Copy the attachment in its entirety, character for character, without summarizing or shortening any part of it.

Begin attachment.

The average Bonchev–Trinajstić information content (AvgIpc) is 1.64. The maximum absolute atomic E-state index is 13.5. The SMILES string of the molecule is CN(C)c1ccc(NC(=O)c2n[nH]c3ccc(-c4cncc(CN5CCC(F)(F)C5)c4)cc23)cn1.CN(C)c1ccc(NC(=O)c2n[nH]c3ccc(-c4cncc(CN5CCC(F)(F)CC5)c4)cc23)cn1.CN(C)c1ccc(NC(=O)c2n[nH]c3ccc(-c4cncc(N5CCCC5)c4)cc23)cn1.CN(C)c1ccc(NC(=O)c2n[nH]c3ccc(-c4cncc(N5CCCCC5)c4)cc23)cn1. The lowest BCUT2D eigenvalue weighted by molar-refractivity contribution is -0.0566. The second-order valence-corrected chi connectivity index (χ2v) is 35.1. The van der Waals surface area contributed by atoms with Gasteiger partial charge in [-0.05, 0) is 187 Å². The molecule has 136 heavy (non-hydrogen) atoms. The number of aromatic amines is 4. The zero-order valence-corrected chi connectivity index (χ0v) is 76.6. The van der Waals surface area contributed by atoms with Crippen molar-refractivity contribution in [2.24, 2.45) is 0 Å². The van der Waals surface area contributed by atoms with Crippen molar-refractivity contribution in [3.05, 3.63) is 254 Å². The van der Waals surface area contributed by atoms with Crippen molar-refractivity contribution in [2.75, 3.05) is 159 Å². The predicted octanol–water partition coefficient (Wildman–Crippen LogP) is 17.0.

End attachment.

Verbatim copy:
The average Bonchev–Trinajstić information content (AvgIpc) is 1.64. The maximum absolute atomic E-state index is 13.5. The SMILES string of the molecule is CN(C)c1ccc(NC(=O)c2n[nH]c3ccc(-c4cncc(CN5CCC(F)(F)C5)c4)cc23)cn1.CN(C)c1ccc(NC(=O)c2n[nH]c3ccc(-c4cncc(CN5CCC(F)(F)CC5)c4)cc23)cn1.CN(C)c1ccc(NC(=O)c2n[nH]c3ccc(-c4cncc(N5CCCC5)c4)cc23)cn1.CN(C)c1ccc(NC(=O)c2n[nH]c3ccc(-c4cncc(N5CCCCC5)c4)cc23)cn1. The lowest BCUT2D eigenvalue weighted by molar-refractivity contribution is -0.0566. The second-order valence-corrected chi connectivity index (χ2v) is 35.1. The van der Waals surface area contributed by atoms with Gasteiger partial charge in [-0.05, 0) is 187 Å². The molecule has 136 heavy (non-hydrogen) atoms. The number of aromatic amines is 4. The zero-order valence-corrected chi connectivity index (χ0v) is 76.6. The van der Waals surface area contributed by atoms with Crippen molar-refractivity contribution in [2.24, 2.45) is 0 Å². The van der Waals surface area contributed by atoms with Crippen molar-refractivity contribution in [3.05, 3.63) is 254 Å². The van der Waals surface area contributed by atoms with Crippen molar-refractivity contribution in [2.75, 3.05) is 159 Å². The predicted octanol–water partition coefficient (Wildman–Crippen LogP) is 17.0.